In addition to his journalism background, Mr. Eckert brings experience as a musician, poet and chef.
He is currently developing programs that include a birds of prey program with Mark Manske of Adirondack Raptors in Dickinson Center; an outdoor yoga program; a writer’s series; a music series; and a social justice series.
Ms. Davey said one of her favorite things about the culture at the library is being able to capitalize on everyone’s own passion.
“And so I see this already happening with William because he is calling in connections he has in this community and I would point to the Birds of Prey program that is coming up,” Ms. Davey said. “This is unlike anything we have done at the library before and it is really taking the library out of the building completely and integrating literacy concepts at the same time and tapping into our community’s interests.”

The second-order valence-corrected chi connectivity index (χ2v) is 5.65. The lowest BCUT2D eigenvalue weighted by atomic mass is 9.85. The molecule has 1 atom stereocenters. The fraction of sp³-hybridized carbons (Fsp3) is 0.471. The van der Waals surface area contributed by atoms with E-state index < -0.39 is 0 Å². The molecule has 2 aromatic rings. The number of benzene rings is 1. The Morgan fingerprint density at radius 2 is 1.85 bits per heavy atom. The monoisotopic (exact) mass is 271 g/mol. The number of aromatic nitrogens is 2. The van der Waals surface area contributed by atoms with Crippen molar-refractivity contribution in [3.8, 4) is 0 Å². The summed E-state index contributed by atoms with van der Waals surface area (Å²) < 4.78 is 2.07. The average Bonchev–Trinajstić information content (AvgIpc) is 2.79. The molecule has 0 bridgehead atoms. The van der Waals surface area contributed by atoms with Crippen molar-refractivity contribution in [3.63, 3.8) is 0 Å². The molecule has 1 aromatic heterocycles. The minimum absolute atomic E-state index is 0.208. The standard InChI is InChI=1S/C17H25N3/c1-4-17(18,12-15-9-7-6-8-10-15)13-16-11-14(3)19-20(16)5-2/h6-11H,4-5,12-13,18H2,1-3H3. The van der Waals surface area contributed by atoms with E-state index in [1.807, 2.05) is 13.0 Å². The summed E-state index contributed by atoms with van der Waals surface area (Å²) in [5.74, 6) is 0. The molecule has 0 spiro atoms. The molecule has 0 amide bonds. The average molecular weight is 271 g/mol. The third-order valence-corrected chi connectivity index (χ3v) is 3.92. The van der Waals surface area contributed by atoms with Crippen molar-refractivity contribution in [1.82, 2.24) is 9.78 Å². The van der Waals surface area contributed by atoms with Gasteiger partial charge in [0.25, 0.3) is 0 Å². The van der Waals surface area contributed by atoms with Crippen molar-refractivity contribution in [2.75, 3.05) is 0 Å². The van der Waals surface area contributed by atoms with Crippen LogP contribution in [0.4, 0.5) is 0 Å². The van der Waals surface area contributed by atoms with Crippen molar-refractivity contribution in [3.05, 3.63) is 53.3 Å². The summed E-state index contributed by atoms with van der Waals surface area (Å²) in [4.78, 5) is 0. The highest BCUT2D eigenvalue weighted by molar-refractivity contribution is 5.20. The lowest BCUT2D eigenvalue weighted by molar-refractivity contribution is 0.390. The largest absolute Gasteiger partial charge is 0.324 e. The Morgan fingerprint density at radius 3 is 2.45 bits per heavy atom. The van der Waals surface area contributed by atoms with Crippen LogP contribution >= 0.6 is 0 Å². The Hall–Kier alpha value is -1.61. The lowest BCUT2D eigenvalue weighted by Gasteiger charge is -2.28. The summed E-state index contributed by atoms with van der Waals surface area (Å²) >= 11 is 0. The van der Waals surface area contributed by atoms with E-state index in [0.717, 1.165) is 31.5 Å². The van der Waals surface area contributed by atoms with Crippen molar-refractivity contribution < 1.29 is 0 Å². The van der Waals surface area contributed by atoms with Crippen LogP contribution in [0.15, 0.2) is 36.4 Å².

Based on guidance from the New York Library Association, the Governor’s Office, and our school district, we have decided that the best way to serve our community is to prioritize its health and safety by temporarily closing the library.
We closed on Tuesday, March 17 and we will continue to be closed for renovations through late summer. Our re-opening date will be announced here and on Facebook.
We have lifted our check-out limits and we are, as always, fine-free.
If you currently have PPL books checked out, please know that we will renew your items. For inter-library loaned items, or items from other NCLS libraries, please email us at email@example.com.